Followers

Saturday, April 13, 2019

ham radio operators worldwide. by the numbers!

Country Number of amateur
radio operators
% population Year of
Report
Source
 United States 822,768 0.251 2019 [3]
 Japan 435,581 0.343 2015 [4]
 Thailand 176,278 0.275 2006 [5]
 China 145,000 0.010 2018 [6]
 Germany 94,491 0.11 2016 [7]
 Canada 69,183 0.201 2011 [3]
 Republic of China 68,692 0.296 1999 [5]
 Spain 58,700 0.127 1999 [5]
 United Kingdom 58,426 0.094 2000 [5]
 South Korea 42,632 0.082 2012 [8]
 Russia 38,000 0.026 1993 [5]
 Brazil 32,053 0.016 1997 [5]
 Italy 30,000 0.049 1993 [5]
 Indonesia 27,815 0.011 1997 [5]
 France 14,160 0.02 2013 [5]
 Ukraine 17,265 0.037 2000 [5]
 Argentina 16,889 0.042 1999 [5]
 Poland 16,000 0.041 2000 [5]
 Australia 15,328 0.067 2000 [5]
 India 15,679 0.001 2000 [5]
 Malaysia 10,509 0.0004 2016 [5]
 Denmark 8,668 0.156 2012 [9]
 Slovenia 6,500 0.317 2000 [5]
 South Africa 6,000 0.012 1994 [5]
 Austria 5,967 0.068 2016 [10]
 Norway 5,302 0.106 2000 [5]
 Finland 5,000 0.090 2016 [11]
 Romania 3,527 0.018 2017 [12]
 Ireland 1,836 0.040 2017 [13]

Saturday, March 9, 2019

phonetic alphabet

Using The International Phonetic Alphabet

Eliminating confusion and demonstrating excellence in operating technique.
Hearing.JPG Almost from the time the telephone was invented people have had a need to unambiguously understand one another under less than ideal conditions. It’s one thing to talk face to face yet quite another to understand each other over weak, noisy and otherwise challenging conditions. Telephone spelling alphabets were developed to improve understanding when communicating under difficult conditions. Because of this I want to make the case that as trained Radio Amateurs we all need to use standardized spelling alphabets and in particular the International (NATO) phonetic alphabet.
Prior to World War II many nations used their own versions of spelling alphabets. Starting in 1941 the United States Army and Navy standardized an alphabet across all branches and that became known as the “Able Baker” Phonetic Alphabet. As militaries found the need to ally themselves with other militaries and organizations across the world it became clear that International standardization was needed.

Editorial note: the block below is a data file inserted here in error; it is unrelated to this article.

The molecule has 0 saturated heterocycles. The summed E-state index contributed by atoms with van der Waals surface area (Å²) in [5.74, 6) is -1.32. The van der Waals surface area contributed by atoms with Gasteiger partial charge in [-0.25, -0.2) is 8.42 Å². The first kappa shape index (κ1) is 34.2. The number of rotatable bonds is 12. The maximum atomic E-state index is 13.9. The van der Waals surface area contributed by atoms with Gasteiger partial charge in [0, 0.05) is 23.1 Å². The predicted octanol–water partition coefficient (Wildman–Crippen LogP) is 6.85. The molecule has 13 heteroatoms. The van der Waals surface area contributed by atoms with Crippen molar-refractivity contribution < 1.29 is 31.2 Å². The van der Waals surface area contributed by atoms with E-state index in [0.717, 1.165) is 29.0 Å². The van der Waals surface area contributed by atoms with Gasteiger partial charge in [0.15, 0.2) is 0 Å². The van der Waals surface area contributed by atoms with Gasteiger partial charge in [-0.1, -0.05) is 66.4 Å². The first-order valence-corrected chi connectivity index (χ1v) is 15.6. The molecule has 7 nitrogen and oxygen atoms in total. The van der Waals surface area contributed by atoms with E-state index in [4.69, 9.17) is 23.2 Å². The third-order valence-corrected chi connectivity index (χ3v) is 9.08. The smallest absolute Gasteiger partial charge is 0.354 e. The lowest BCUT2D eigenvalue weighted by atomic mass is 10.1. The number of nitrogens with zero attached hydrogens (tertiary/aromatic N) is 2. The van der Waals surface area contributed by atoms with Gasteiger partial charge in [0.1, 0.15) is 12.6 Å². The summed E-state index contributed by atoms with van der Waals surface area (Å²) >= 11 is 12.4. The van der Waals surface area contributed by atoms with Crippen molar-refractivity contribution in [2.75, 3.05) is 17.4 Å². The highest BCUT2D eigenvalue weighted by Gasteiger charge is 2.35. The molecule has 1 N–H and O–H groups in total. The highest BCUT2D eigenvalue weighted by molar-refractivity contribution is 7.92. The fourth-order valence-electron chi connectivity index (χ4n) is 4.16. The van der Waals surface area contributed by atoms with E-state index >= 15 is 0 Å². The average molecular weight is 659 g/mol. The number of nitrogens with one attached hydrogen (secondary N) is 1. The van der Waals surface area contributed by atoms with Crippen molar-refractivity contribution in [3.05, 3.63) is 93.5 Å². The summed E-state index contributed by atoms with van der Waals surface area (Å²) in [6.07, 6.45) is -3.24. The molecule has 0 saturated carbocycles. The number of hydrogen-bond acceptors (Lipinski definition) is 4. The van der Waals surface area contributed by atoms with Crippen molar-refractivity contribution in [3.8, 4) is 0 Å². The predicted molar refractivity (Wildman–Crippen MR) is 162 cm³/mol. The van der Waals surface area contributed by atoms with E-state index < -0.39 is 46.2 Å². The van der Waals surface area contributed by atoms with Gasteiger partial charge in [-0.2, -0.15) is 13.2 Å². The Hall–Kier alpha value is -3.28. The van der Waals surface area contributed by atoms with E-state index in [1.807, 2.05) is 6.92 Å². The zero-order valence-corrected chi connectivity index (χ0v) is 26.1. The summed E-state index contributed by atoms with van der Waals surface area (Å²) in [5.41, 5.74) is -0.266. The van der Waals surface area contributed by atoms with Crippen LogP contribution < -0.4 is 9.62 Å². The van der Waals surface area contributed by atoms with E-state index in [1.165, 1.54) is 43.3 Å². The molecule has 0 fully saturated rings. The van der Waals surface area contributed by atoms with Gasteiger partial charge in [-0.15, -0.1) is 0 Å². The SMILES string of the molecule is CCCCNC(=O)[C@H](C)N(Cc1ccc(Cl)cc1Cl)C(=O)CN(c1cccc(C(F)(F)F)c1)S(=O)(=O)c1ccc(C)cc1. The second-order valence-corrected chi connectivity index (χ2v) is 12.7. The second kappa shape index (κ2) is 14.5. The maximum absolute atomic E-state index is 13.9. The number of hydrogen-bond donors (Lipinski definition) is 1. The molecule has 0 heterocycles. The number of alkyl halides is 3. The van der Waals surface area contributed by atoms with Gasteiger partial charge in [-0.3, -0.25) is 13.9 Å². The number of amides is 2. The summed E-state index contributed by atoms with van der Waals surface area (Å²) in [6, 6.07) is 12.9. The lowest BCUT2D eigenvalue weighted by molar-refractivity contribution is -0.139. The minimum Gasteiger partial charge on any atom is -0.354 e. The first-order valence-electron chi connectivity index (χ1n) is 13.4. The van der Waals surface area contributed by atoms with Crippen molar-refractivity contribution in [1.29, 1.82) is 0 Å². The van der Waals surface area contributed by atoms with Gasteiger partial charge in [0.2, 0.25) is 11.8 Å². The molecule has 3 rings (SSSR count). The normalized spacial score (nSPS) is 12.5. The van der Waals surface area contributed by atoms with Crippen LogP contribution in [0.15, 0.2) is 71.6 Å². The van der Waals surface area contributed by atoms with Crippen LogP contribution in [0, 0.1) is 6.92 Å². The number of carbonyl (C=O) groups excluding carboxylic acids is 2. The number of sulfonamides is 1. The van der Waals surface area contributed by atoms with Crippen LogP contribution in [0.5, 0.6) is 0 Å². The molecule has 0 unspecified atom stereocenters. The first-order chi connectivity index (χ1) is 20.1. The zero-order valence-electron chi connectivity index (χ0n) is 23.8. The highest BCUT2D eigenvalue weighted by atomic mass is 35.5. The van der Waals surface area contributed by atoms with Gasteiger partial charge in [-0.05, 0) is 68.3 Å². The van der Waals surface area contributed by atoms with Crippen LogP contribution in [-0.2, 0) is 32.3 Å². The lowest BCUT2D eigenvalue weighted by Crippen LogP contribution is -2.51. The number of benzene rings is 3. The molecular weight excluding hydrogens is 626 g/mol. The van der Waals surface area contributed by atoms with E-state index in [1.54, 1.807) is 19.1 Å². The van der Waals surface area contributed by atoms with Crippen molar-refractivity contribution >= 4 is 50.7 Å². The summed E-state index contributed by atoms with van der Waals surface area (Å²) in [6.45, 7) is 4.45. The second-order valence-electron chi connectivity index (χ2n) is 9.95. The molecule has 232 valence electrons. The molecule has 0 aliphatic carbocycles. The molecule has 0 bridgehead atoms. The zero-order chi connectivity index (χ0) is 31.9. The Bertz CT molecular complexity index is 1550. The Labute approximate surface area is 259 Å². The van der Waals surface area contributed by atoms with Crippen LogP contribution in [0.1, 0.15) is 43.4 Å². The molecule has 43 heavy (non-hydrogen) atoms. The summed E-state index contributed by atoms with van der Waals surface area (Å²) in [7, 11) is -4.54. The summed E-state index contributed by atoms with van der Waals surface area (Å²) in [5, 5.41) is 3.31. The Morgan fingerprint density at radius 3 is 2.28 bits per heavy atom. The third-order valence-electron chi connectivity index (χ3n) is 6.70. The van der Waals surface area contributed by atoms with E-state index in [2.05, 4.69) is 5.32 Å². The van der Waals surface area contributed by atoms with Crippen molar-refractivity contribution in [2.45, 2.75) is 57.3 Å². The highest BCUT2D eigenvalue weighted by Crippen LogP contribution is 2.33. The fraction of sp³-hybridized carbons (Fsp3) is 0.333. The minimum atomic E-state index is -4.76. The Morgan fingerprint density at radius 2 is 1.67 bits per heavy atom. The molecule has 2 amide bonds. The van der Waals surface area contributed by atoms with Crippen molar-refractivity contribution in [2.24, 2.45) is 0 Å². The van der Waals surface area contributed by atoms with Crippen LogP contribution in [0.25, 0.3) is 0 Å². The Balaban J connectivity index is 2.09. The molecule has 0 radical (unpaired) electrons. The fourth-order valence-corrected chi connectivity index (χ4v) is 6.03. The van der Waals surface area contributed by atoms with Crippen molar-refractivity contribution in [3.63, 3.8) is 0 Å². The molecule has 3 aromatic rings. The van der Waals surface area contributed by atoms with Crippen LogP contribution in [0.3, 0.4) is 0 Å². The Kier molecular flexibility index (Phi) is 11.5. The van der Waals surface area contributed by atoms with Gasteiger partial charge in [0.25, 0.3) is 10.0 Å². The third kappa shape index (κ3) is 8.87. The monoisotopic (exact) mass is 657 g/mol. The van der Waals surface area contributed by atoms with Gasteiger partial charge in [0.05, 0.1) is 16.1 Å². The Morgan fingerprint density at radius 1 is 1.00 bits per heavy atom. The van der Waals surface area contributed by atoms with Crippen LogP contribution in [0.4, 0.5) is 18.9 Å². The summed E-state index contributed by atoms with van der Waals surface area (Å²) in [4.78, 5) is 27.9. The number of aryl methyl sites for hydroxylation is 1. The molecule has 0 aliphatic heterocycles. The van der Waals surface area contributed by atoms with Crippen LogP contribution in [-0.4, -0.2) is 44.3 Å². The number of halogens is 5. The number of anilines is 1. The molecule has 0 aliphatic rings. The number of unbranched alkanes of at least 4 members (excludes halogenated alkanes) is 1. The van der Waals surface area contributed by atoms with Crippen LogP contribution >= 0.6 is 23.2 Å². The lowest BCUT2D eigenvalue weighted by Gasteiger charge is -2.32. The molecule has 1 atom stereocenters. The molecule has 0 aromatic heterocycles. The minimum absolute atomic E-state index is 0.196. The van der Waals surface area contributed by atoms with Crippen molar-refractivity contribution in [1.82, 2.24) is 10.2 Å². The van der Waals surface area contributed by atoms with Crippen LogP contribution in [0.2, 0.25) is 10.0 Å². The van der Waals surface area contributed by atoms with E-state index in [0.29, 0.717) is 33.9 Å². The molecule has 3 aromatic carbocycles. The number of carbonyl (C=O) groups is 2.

Skipping ahead to the point of this discussion is that the International (NATO) Phonetic Alphabet is now the accepted standardized alphabet used by English speaking radio communications professionals in Aviation, Military, EMCOMM and others. Certainly we, as Amateur Radio operators working under less than ideal communications conditions, need this as much as anyone.
The 26 Code words in the NATO alphabet are as follows:
Alfa, Bravo, Charlie, Delta, Echo, Foxtrot, Golf, Hotel, India, Juliett, Kilo, Lima, Mike, November,
Oscar, Papa, Quebec, Romeo, Sierra, Tango, Uniform, Victor, Whiskey, X-ray, Yankee, Zulu.
Using these words under challenging conditions helps the operator get the message when only hearing partial words because the operator knows what to expect. If an operator hears a partial word, like “…ay” the trained operator will likely assume X-ray was the intended word when an improperly trained operator may have used Norway for the letter “N”. This nonstandard phrasing adds confusion, can cause delays for repeats and may cause inaccurate transcription of the intended message. These issues are greatly minimized when using standard phraseology.
Contest operators should be the quickest to adopt this use as it can expedite the contest exchange. However, I hear many casual contesters using non-standard phraseology which most often causes delays and repeats in crowded band conditions. No one wants delays when running rate is King!
When working DX stations, the accent of the operator can make some words hard to understand. But when using the standardized alphabet, a DL station that pronounces Whiskey as “Viskey” is easily understood. In aviation a pilot with a tail number N3656Y will always hear Yankee, never Yokahama regardless of the county he is operating. It’s this consistency that minimizes misunderstandings due to accents or conditions.

Monday, February 18, 2019

join us!

The Club meets every Thursday for coffee at 9:30 am at 5868 & Cessna St., Oliver, B.C. on the East side of the airport. 

Monday, February 11, 2019

Reminder...... MEETING TONIGHT@7PM

just a little reminder that our monthly club meetings are held @ 7PM SECOND MONDAY OF THE MONTH... THATS TONIGHT..  drop ins always welcome..

Saturday, February 2, 2019

Lets keep the antenna and shack warm!! Record cold on the way

Saturday
Morning
light snow
High:low:
-3°C-4°C
light winds
Saturday
Afternoon
light snow: 1cm
High:low:
-3°C-5°C
light winds
Saturday
Night
light snow: 2cm
High:low:
-7°C-11°C
light winds
Sunday
Morning
light snow
High:low:
-12°C-12°C
calm
Sunday
Afternoon
light snow: 1cm
High:low:
-13°C-14°C
calm
Sunday
Night
mod snow: 7cm
High:low:
-15°C-18°C
calm
Monday
Morning
light snow: 1cm
High:low:
-15°C-17°C
light winds
Monday
Afternoon
snow shwrs
High:low:
-14°C-17°C
light winds
Monday
Night
clear
High:low:
-18°C-19°C
light winds
Tuesday
Morning
some clouds
High:low:
-13°C-17°C
light winds
Tuesday
Afternoon
some clouds
High:low:
-12°C-15°C
light winds
Tuesday
Night
some clouds
High:low:
-15°C-15°C